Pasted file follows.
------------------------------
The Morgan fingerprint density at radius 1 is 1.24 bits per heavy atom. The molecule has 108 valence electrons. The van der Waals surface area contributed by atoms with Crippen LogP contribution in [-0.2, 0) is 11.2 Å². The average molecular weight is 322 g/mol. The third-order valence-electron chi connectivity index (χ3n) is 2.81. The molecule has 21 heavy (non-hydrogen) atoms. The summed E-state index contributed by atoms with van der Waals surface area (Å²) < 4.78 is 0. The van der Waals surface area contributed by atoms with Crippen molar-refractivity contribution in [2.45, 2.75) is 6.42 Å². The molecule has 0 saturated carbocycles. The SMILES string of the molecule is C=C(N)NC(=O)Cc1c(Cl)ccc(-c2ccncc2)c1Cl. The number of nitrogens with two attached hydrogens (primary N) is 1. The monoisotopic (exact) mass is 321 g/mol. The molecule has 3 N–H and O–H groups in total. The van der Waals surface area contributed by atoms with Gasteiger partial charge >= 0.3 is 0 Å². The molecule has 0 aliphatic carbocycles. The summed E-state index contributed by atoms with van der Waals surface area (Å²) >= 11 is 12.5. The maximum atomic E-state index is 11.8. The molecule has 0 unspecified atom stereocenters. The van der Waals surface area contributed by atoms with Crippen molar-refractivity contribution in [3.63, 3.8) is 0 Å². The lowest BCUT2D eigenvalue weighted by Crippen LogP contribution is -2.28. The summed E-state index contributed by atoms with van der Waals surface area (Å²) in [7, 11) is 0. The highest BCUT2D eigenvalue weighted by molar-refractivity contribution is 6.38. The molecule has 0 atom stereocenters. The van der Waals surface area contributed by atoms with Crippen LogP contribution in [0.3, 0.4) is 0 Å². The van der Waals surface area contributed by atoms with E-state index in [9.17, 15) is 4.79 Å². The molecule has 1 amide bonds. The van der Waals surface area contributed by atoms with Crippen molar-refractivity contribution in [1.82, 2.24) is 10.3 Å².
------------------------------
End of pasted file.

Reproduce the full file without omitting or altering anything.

The Morgan fingerprint density at radius 1 is 1.24 bits per heavy atom. The molecule has 108 valence electrons. The van der Waals surface area contributed by atoms with Crippen LogP contribution in [-0.2, 0) is 11.2 Å². The average molecular weight is 322 g/mol. The third-order valence-electron chi connectivity index (χ3n) is 2.81. The molecule has 21 heavy (non-hydrogen) atoms. The summed E-state index contributed by atoms with van der Waals surface area (Å²) < 4.78 is 0. The van der Waals surface area contributed by atoms with Crippen molar-refractivity contribution in [2.45, 2.75) is 6.42 Å². The molecule has 0 saturated carbocycles. The SMILES string of the molecule is C=C(N)NC(=O)Cc1c(Cl)ccc(-c2ccncc2)c1Cl. The number of nitrogens with two attached hydrogens (primary N) is 1. The monoisotopic (exact) mass is 321 g/mol. The molecule has 3 N–H and O–H groups in total. The van der Waals surface area contributed by atoms with Gasteiger partial charge >= 0.3 is 0 Å². The molecule has 0 aliphatic carbocycles. The summed E-state index contributed by atoms with van der Waals surface area (Å²) >= 11 is 12.5. The maximum atomic E-state index is 11.8. The molecule has 0 unspecified atom stereocenters. The van der Waals surface area contributed by atoms with Crippen molar-refractivity contribution in [3.63, 3.8) is 0 Å². The lowest BCUT2D eigenvalue weighted by Crippen LogP contribution is -2.28. The summed E-state index contributed by atoms with van der Waals surface area (Å²) in [7, 11) is 0. The highest BCUT2D eigenvalue weighted by molar-refractivity contribution is 6.38. The molecule has 0 atom stereocenters. The van der Waals surface area contributed by atoms with Crippen LogP contribution in [0.3, 0.4) is 0 Å². The van der Waals surface area contributed by atoms with E-state index in [9.17, 15) is 4.79 Å². The molecule has 1 amide bonds. The van der Waals surface area contributed by atoms with Crippen molar-refractivity contribution in [1.82, 2.24) is 10.3 Å².